Theradaptive to Expand Global Clinical Trials After Receiving Full Ethics Approval in Australia for OsteoAdapt SP

FREDERICK, Md., Feb. 27, 2024 — Theradaptive, a market leader in targeted regenerative therapeutics, has received full ethics approval from the Bellberry Ethics Committee to commence its OASIS in-human study in Australia for its novel spinal fusion implant OsteoAdapt SP. Theradaptive can now enroll patients at each site in Australia listed with Bellberry as part of its global clinical study for OsteoAdapt SP, thus extending Theradaptive’s OASIS trial already enrolling patients in the US.

With the over 65 population in Australia expected to almost double to 6.7 million by 20421, the demand for spinal fusion surgery will continue to increase. Degeneration of the discs that support the vertebrae in the lower part of the spine is an inevitable part of the aging process. Current surgical options are not effective for all patients, leading to ongoing pain, the need for further, complex surgery, and reliance on prescription pain medication. Techniques currently used are also associated with severe pain, loss of mobility and a significant impact on quality of life.

Professor Ian Whittle, MD, PhD, Director of Research & Education at The International Spine Centre (3D Research@TISC), Australia, commented: “OsteoAdapt SP has the potential to transform the way we treat degenerative spinal diseases. At The International Spine Centre we have pioneered an individualized and patient-centric approach to spinal surgery, and we welcome this unique opportunity to be the first international location in Theradaptive’s clinical trial program, and the chance to bring this important new treatment to Australian patients.”

Dr YH Yau, FRCSEd (Neurosurgeon), FRACS, Clinical Director & Co-Founder at The International Spine Centre will be the lead surgeon and PI for the study. He comments that “Whilst only a small proportion of people with spinal conditions are indicated for any form of fusion surgery, the opportunity to perform this surgery well and to achieve excellent and safe bone fusion is very encouraging.”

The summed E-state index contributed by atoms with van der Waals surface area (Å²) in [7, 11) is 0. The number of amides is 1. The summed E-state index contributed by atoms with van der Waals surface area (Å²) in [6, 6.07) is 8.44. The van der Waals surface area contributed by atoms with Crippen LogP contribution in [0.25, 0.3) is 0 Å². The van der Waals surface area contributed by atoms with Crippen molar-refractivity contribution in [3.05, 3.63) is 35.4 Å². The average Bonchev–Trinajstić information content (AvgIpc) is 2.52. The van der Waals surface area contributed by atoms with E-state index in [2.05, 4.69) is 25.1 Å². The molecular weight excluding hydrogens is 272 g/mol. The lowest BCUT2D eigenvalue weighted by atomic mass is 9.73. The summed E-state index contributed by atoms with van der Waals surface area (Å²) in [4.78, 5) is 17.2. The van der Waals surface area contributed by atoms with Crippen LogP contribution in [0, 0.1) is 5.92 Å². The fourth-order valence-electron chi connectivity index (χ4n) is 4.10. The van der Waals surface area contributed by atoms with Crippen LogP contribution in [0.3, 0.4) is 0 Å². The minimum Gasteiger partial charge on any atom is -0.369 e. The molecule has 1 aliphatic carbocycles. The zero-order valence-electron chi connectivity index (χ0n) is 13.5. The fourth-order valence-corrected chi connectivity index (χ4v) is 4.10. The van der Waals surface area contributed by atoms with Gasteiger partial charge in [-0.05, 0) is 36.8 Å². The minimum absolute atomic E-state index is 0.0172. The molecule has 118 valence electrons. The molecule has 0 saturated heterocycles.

This initial feasibility study, marking the first ever clinical study for OsteoAdapt SP, will commence in April and will recruit 80 patients from sites in Australia and the U.S. The purpose of the study is to assess the safety and effectiveness of OsteoAdapt SP as a replacement for the current surgical standard of care and identify the most appropriate OsteoAdapt SP dose to be investigated in a future pivotal study. More details can be found at ClinicalTrials.gov identifier NCT06154005.

For U.S. companies initiating early clinical trials, Australia is a particularly attractive trial location. Recent research suggests that before tax incentives, clinical trials in Australia are 28% more cost-effective than in the U.S., rising to 60% more cost-effective after-tax incentives.2 The benefits of Australia as a trial destination go beyond the financial, and include world-class research teams, state-of-the-art infrastructure and facilities and a global reputation for high-quality clinical research.

Theradaptive’s therapeutic platform creates material-binding variants of recombinant therapeutic proteins that bind to medical devices, implants, and injectable carriers. By enabling anatomically precise and locally-sustained therapeutic delivery, the platform aims to improve the efficacy and safety of current treatments on the market. Theradaptive’s unprecedented three Breakthrough Medical Device Designations from the U.S. Food and Drug Administration (FDA) reinforce the groundbreaking nature of this new approach and its potential for the treatment of degenerative spinal diseases.

In October 2023, Theradaptive received a U.S. Defense (DOD) Clinical Trial Award of $7.4M, designed to support the continued development and scale up of OsteoAdapt SP production for clinical trials. This was awarded through the Peer Reviewed Medical Research Program under Award No. HT9425-23-1-0693. Opinions, interpretations, conclusions and recommendations are those of the author and are not necessarily endorsed by the Assistant Secretary of Defense for Health Affairs or the Department of Defense.

SOURCE Theradaptive